Yarn-resist tie-dye textiles, also known as Ikat fabric, have gained a prominent status for their beauty and artistic finesse throughout the world. The word Ikat comes from the Malay-Indonesian word Mengikat, which means to bind, knot, or wind around. In India, Ikat textiles are known as Patola and Mashru in Gujarat, Bandh in Odisha, Pochampally Ikat and Telia Rumal in Andhra Pradesh.
Chirala, in the Prakasam district, is one of the oldest centres to produce the famous cotton Telia Rumals or Chaukas woven in the double-Ikat technique. It is believed that two brothers named Malliah and Venkiah introduced the process and design of Telia Rumal to the weavers.
Rumal translates to "facial wipe" and they were originally square double-Ikat kerchiefs measuring 75 square cm made of fine cotton. They were used by fishermen and cowherds as loincloths, lungis or turbans because the rumals were steeped in oil to prepare the red dye. This thus imparted a strong smell and oily feel to the cloth which helped to keep the head cool and ‘free of dust’. Apart from rumals, sarees and dupattas are also made nowadays.
The distinguishing feature is the Ikat patterns forming squares at the corners. They're composed of a diagonal or square grid in which geometrical or figurative designs are woven in double Ikat. The hauz, or core unit, is formed by combining these two parts and is always framed by a large red or black block. The hauz is adorned with a mosaic-like pattern of motifs.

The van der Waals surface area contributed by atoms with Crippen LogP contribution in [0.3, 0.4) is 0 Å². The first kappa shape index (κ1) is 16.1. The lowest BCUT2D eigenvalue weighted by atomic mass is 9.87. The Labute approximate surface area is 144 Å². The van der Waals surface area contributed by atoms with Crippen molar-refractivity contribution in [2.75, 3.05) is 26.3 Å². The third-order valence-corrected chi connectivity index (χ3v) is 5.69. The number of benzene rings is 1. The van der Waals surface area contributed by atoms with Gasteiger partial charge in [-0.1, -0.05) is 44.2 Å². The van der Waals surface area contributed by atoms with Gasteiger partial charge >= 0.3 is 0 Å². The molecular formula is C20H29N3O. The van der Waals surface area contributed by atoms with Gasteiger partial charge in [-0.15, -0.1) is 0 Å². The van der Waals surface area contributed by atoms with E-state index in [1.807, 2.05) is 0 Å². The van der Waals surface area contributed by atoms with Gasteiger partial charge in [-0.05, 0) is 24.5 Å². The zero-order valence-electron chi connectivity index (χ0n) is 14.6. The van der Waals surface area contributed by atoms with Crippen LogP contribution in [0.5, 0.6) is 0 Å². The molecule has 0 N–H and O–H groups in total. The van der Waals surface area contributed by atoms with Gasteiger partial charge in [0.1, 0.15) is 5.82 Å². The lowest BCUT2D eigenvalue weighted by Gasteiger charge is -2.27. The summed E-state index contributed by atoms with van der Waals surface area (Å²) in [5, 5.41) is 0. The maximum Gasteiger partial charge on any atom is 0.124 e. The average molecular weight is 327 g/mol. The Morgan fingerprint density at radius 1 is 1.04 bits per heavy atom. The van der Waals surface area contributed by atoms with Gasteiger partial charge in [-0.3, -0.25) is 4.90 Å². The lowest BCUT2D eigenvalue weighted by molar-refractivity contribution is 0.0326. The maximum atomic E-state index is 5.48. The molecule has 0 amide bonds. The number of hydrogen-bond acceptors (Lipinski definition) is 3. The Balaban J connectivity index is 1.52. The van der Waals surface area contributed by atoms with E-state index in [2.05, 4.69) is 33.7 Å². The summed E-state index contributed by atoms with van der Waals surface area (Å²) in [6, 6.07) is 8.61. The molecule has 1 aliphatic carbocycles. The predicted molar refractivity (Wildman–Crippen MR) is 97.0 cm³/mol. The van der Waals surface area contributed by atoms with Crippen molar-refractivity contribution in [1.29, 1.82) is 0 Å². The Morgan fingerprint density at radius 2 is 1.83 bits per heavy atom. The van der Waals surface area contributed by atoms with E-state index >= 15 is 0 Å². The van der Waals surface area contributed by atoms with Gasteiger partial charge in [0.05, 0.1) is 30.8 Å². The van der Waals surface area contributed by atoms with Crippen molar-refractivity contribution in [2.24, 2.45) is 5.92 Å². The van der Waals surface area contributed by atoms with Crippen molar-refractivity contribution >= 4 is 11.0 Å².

Telia Rumals have a limited colour palette, consisting of brownish red, dark blue, dark brown, and black. The dyes used are traditionally alizarin red, indigo blue and iron shavings. The border colour is determined by the main colour of the ornamental field. If the field is red, the borders are black and vice versa.
Some of the common motifs seen in a Telia Rumal are flowers, elephants, birds, lions, swastika, wheel and rangoli. These motifs are embossed in squares, which are separated by an inch broad floral or dotted patterns.
The weaving process of Telia Rumal and Pochampally Ikat is the same.
The yarns, usually cotton, are scoured and bleached to remove impurities and render whiteness.
The portion to remain white is tied, while the portion to be dyed is left exposed. The length of the weft yarn should be in accordance with the width of the cloth to be woven.
After the yarns are dyed, they are sized with rice starch. Fly-shuttle frame looms are used in the weaving process.
The warp yarns are fixed on the warp beams in the correct position. The weft yarns are filled in the bobbins in order so that it is correctly positioned in relation to the pattern.
They are dexterously arranged so that after weaving, the preconceived design turns into reality.
At Sundari Silks, we take immense importance on the indigenous weaving techniques and crafts of India and do our best to preserve and promote them. Our repertoire of Ikat weaves extends beyond the quintessential saree to ethnic ensembles for men and kids along with accessories and home décor pieces.